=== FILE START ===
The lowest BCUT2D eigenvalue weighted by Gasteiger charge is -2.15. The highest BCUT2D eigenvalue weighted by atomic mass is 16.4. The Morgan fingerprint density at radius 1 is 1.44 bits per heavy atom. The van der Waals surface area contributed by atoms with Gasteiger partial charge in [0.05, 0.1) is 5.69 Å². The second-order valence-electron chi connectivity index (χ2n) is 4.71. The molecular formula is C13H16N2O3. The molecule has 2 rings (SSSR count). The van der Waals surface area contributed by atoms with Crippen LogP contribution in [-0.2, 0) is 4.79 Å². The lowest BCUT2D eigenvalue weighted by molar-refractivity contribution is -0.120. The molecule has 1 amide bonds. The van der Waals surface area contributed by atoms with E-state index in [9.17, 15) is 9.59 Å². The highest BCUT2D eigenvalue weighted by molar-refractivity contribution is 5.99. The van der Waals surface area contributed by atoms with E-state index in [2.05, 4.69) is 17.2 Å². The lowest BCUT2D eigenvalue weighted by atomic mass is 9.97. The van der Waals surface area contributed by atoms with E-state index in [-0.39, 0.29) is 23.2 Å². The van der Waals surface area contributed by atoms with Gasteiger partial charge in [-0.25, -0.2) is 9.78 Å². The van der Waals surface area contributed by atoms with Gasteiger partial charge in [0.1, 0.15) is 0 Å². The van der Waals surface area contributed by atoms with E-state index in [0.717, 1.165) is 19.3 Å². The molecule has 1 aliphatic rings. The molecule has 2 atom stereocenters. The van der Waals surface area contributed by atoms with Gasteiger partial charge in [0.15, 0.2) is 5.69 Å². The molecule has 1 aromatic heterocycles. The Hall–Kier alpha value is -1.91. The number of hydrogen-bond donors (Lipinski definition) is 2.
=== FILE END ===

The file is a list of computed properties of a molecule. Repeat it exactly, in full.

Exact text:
The lowest BCUT2D eigenvalue weighted by Gasteiger charge is -2.15. The highest BCUT2D eigenvalue weighted by atomic mass is 16.4. The Morgan fingerprint density at radius 1 is 1.44 bits per heavy atom. The van der Waals surface area contributed by atoms with Gasteiger partial charge in [0.05, 0.1) is 5.69 Å². The second-order valence-electron chi connectivity index (χ2n) is 4.71. The molecular formula is C13H16N2O3. The molecule has 2 rings (SSSR count). The van der Waals surface area contributed by atoms with Crippen LogP contribution in [-0.2, 0) is 4.79 Å². The lowest BCUT2D eigenvalue weighted by molar-refractivity contribution is -0.120. The molecule has 1 amide bonds. The van der Waals surface area contributed by atoms with E-state index in [9.17, 15) is 9.59 Å². The highest BCUT2D eigenvalue weighted by molar-refractivity contribution is 5.99. The van der Waals surface area contributed by atoms with E-state index in [2.05, 4.69) is 17.2 Å². The lowest BCUT2D eigenvalue weighted by atomic mass is 9.97. The van der Waals surface area contributed by atoms with E-state index in [-0.39, 0.29) is 23.2 Å². The van der Waals surface area contributed by atoms with Gasteiger partial charge in [-0.25, -0.2) is 9.78 Å². The van der Waals surface area contributed by atoms with Gasteiger partial charge in [0.1, 0.15) is 0 Å². The van der Waals surface area contributed by atoms with E-state index in [0.717, 1.165) is 19.3 Å². The molecule has 1 aliphatic rings. The molecule has 2 atom stereocenters. The van der Waals surface area contributed by atoms with Gasteiger partial charge in [0.15, 0.2) is 5.69 Å². The molecule has 1 aromatic heterocycles. The Hall–Kier alpha value is -1.91. The number of hydrogen-bond donors (Lipinski definition) is 2.